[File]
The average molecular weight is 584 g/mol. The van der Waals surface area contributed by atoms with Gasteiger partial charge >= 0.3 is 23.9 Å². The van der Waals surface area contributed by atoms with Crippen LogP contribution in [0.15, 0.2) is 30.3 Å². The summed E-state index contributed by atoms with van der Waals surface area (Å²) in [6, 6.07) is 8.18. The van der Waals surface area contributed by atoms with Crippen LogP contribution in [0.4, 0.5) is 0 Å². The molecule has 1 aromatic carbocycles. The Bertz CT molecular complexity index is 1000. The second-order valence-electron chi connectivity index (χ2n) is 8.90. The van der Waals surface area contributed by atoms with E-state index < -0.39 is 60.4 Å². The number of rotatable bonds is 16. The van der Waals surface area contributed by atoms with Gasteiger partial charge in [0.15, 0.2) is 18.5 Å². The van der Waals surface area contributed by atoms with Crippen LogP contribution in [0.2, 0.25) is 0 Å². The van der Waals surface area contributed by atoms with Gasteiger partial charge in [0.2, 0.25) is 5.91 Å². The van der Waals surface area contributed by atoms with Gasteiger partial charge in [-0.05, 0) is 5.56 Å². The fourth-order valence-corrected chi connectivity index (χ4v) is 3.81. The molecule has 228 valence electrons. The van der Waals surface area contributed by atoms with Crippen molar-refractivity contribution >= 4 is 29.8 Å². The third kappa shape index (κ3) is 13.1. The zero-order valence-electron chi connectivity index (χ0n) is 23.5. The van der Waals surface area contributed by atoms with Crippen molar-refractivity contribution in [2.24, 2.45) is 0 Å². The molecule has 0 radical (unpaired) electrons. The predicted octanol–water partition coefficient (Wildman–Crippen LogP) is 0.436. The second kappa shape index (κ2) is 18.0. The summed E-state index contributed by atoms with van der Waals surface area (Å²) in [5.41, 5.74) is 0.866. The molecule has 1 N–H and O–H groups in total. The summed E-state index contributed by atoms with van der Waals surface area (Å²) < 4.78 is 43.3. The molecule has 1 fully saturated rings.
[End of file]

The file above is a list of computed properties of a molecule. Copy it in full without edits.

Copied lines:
The average molecular weight is 584 g/mol. The van der Waals surface area contributed by atoms with Gasteiger partial charge >= 0.3 is 23.9 Å². The van der Waals surface area contributed by atoms with Crippen LogP contribution in [0.15, 0.2) is 30.3 Å². The summed E-state index contributed by atoms with van der Waals surface area (Å²) in [6, 6.07) is 8.18. The van der Waals surface area contributed by atoms with Crippen LogP contribution in [0.4, 0.5) is 0 Å². The molecule has 1 aromatic carbocycles. The Bertz CT molecular complexity index is 1000. The second-order valence-electron chi connectivity index (χ2n) is 8.90. The van der Waals surface area contributed by atoms with E-state index < -0.39 is 60.4 Å². The number of rotatable bonds is 16. The van der Waals surface area contributed by atoms with Gasteiger partial charge in [0.15, 0.2) is 18.5 Å². The van der Waals surface area contributed by atoms with Crippen LogP contribution in [0.2, 0.25) is 0 Å². The van der Waals surface area contributed by atoms with Gasteiger partial charge in [0.2, 0.25) is 5.91 Å². The van der Waals surface area contributed by atoms with Gasteiger partial charge in [-0.05, 0) is 5.56 Å². The fourth-order valence-corrected chi connectivity index (χ4v) is 3.81. The molecule has 228 valence electrons. The van der Waals surface area contributed by atoms with Crippen molar-refractivity contribution >= 4 is 29.8 Å². The third kappa shape index (κ3) is 13.1. The zero-order valence-electron chi connectivity index (χ0n) is 23.5. The van der Waals surface area contributed by atoms with Crippen molar-refractivity contribution in [2.24, 2.45) is 0 Å². The molecule has 0 radical (unpaired) electrons. The predicted octanol–water partition coefficient (Wildman–Crippen LogP) is 0.436. The second kappa shape index (κ2) is 18.0. The summed E-state index contributed by atoms with van der Waals surface area (Å²) in [5.41, 5.74) is 0.866. The molecule has 1 N–H and O–H groups in total. The summed E-state index contributed by atoms with van der Waals surface area (Å²) < 4.78 is 43.3. The molecule has 1 fully saturated rings.